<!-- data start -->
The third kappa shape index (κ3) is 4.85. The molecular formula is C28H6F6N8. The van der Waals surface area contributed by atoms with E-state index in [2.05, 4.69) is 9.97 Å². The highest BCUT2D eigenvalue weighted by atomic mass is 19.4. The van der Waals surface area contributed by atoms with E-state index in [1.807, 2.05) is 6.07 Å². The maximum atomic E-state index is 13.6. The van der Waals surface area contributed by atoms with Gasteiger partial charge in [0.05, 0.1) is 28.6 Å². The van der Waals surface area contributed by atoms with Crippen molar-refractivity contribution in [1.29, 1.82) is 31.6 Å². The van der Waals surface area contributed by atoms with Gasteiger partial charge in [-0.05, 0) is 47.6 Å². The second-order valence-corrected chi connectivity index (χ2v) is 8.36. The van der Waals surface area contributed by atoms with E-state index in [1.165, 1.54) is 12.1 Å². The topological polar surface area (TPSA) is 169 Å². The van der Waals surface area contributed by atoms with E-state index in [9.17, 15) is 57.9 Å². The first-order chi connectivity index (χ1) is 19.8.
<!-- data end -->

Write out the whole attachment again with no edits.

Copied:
The third kappa shape index (κ3) is 4.85. The molecular formula is C28H6F6N8. The van der Waals surface area contributed by atoms with E-state index in [2.05, 4.69) is 9.97 Å². The highest BCUT2D eigenvalue weighted by atomic mass is 19.4. The van der Waals surface area contributed by atoms with E-state index in [1.807, 2.05) is 6.07 Å². The maximum atomic E-state index is 13.6. The van der Waals surface area contributed by atoms with Gasteiger partial charge in [0.05, 0.1) is 28.6 Å². The van der Waals surface area contributed by atoms with Crippen molar-refractivity contribution in [1.29, 1.82) is 31.6 Å². The van der Waals surface area contributed by atoms with Gasteiger partial charge in [-0.05, 0) is 47.6 Å². The second-order valence-corrected chi connectivity index (χ2v) is 8.36. The van der Waals surface area contributed by atoms with E-state index in [1.165, 1.54) is 12.1 Å². The topological polar surface area (TPSA) is 169 Å². The van der Waals surface area contributed by atoms with E-state index in [9.17, 15) is 57.9 Å². The first-order chi connectivity index (χ1) is 19.8.